• Announcements

    • khawk

      Download the Game Design and Indie Game Marketing Freebook   07/19/17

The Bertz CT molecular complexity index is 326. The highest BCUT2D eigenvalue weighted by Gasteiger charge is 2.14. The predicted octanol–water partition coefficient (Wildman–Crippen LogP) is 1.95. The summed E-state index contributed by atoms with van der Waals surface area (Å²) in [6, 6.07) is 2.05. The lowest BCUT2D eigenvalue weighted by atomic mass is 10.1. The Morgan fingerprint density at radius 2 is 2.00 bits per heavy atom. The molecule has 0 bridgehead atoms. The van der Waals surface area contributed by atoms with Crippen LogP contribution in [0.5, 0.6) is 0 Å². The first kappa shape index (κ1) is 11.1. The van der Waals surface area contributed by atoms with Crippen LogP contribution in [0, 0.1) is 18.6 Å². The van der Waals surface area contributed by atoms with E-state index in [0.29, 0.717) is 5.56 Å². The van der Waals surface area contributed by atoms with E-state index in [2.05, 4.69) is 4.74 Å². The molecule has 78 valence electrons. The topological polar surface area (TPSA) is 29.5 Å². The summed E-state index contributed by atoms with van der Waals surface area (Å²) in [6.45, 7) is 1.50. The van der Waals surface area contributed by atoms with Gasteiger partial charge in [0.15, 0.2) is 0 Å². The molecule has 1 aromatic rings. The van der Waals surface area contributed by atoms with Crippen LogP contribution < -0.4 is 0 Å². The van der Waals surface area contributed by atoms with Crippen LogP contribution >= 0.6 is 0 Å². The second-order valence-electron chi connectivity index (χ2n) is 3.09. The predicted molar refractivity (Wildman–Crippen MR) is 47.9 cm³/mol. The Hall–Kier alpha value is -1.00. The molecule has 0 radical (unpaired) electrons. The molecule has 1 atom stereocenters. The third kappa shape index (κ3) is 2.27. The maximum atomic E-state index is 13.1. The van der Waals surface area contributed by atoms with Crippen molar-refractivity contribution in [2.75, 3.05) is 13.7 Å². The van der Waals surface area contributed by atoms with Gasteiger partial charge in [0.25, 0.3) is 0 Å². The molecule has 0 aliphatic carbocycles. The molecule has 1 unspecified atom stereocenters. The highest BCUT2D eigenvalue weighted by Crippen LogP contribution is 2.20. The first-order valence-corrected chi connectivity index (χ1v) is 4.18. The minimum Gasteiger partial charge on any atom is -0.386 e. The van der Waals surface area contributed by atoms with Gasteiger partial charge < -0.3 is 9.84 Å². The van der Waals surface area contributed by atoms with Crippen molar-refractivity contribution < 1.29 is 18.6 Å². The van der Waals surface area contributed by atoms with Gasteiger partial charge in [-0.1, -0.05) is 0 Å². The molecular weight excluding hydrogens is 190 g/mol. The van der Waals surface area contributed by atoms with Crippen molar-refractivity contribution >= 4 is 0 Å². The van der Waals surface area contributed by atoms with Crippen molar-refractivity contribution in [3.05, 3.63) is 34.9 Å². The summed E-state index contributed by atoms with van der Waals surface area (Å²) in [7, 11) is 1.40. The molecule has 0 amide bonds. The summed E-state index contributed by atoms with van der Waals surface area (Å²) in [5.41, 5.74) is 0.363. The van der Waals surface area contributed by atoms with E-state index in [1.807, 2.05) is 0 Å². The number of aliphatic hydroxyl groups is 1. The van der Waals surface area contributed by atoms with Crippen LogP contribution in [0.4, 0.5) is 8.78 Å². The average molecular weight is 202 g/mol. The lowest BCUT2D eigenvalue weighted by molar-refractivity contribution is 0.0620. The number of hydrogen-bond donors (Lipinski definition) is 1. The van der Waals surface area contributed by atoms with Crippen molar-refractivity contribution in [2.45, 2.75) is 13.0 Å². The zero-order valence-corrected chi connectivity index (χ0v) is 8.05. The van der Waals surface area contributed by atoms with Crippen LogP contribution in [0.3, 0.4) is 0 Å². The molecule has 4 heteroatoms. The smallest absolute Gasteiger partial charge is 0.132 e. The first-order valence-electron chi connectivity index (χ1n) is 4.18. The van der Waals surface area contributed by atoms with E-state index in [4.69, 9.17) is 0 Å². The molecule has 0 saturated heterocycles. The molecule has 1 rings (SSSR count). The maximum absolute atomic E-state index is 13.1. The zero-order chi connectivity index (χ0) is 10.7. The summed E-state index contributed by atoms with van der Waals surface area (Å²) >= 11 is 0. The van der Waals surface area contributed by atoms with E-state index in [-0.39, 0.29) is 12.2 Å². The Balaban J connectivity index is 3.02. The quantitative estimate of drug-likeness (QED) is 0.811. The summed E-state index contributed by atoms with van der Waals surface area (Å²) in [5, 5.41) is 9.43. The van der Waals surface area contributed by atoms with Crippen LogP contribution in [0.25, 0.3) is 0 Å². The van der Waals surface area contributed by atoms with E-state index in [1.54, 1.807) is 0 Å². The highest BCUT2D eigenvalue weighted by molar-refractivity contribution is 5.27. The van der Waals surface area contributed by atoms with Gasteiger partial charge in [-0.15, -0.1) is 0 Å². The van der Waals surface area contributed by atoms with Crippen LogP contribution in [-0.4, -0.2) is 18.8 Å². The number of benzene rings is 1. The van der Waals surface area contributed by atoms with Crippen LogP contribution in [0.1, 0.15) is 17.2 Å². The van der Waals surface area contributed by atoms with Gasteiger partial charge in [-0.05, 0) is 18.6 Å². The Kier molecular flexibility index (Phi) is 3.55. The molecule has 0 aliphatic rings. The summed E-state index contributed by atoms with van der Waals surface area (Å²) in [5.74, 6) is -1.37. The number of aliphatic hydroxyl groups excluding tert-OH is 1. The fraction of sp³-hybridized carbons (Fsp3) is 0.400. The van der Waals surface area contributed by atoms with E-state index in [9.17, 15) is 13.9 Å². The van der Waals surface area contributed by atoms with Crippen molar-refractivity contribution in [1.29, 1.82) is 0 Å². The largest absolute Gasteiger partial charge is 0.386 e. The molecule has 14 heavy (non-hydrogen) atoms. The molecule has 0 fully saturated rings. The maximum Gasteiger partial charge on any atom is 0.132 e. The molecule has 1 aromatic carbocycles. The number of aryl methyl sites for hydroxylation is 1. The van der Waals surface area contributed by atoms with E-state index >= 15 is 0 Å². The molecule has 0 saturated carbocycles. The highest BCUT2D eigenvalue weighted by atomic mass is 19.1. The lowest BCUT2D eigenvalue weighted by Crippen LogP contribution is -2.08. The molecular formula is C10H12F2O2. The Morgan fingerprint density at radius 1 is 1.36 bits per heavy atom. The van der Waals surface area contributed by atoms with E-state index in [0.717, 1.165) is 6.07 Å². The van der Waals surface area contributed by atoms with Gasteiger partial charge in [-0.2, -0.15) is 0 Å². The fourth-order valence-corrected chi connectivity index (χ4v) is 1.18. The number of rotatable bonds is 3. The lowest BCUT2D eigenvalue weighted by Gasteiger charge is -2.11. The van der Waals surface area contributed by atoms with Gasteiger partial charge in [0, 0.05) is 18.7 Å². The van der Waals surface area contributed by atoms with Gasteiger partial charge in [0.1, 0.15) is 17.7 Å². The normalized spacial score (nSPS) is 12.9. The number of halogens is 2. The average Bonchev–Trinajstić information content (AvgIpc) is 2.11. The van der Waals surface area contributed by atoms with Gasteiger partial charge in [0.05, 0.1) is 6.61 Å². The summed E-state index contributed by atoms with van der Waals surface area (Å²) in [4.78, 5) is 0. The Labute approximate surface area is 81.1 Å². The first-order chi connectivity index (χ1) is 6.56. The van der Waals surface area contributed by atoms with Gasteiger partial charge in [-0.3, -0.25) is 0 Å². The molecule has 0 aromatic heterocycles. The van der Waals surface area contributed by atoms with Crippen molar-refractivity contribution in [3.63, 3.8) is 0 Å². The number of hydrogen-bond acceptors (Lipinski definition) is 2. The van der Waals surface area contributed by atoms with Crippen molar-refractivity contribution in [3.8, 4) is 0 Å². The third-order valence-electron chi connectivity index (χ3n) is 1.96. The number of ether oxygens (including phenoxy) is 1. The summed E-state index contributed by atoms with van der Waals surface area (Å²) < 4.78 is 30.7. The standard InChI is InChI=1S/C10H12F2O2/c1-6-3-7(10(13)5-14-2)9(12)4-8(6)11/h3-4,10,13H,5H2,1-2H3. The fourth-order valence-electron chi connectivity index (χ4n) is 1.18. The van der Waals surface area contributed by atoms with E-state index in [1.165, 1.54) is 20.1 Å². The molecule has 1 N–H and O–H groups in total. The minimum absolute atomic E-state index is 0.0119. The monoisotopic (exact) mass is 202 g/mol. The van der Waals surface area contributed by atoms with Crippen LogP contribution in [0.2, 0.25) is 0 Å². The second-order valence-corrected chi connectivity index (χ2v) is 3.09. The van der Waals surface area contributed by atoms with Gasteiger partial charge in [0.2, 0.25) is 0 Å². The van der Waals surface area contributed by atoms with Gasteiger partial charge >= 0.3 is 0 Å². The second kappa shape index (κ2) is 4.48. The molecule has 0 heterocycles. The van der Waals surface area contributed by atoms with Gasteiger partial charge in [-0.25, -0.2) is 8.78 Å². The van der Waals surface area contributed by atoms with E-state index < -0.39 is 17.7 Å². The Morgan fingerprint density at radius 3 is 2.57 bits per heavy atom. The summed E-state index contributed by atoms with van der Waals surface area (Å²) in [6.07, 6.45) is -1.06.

GameDev.net and CRC Press have teamed up to bring a free ebook of content curated from top titles published by CRC Press. The freebook, Practices of Game Design & Indie Game Marketing, includes chapters from The Art of Game Design: A Book of Lenses, A Practical Guide to Indie Game Marketing, and An Architectural Approach to Level Design. The GameDev.net FreeBook is relevant to game designers, developers, and those interested in learning more about the challenges in game development. We know game development can be a tough discipline and business, so we picked several chapters from CRC Press titles that we thought would be of interest to you, the GameDev.net audience, in your journey to design, develop, and market your next game. The free ebook is available through CRC Press by clicking here. The Curated Books The Art of Game Design: A Book of Lenses, Second Edition, by Jesse Schell Presents 100+ sets of questions, or different lenses, for viewing a game’s design, encompassing diverse fields such as psychology, architecture, music, film, software engineering, theme park design, mathematics, anthropology, and more. Written by one of the world's top game designers, this book describes the deepest and most fundamental principles of game design, demonstrating how tactics used in board, card, and athletic games also work in video games. It provides practical instruction on creating world-class games that will be played again and again. View it here. A Practical Guide to Indie Game Marketing, by Joel Dreskin Marketing is an essential but too frequently overlooked or minimized component of the release plan for indie games. A Practical Guide to Indie Game Marketing provides you with the tools needed to build visibility and sell your indie games. With special focus on those developers with small budgets and limited staff and resources, this book is packed with tangible recommendations and techniques that you can put to use immediately. As a seasoned professional of the indie game arena, author Joel Dreskin gives you insight into practical, real-world experiences of marketing numerous successful games and also provides stories of the failures. View it here. An Architectural Approach to Level Design This is one of the first books to integrate architectural and spatial design theory with the field of level design. The book presents architectural techniques and theories for level designers to use in their own work. It connects architecture and level design in different ways that address the practical elements of how designers construct space and the experiential elements of how and why humans interact with this space. Throughout the text, readers learn skills for spatial layout, evoking emotion through gamespaces, and creating better levels through architectural theory. View it here. Learn more and download the ebook by clicking here. Did you know? GameDev.net and CRC Press also recently teamed up to bring GDNet+ Members up to a 20% discount on all CRC Press books. Learn more about this and other benefits here.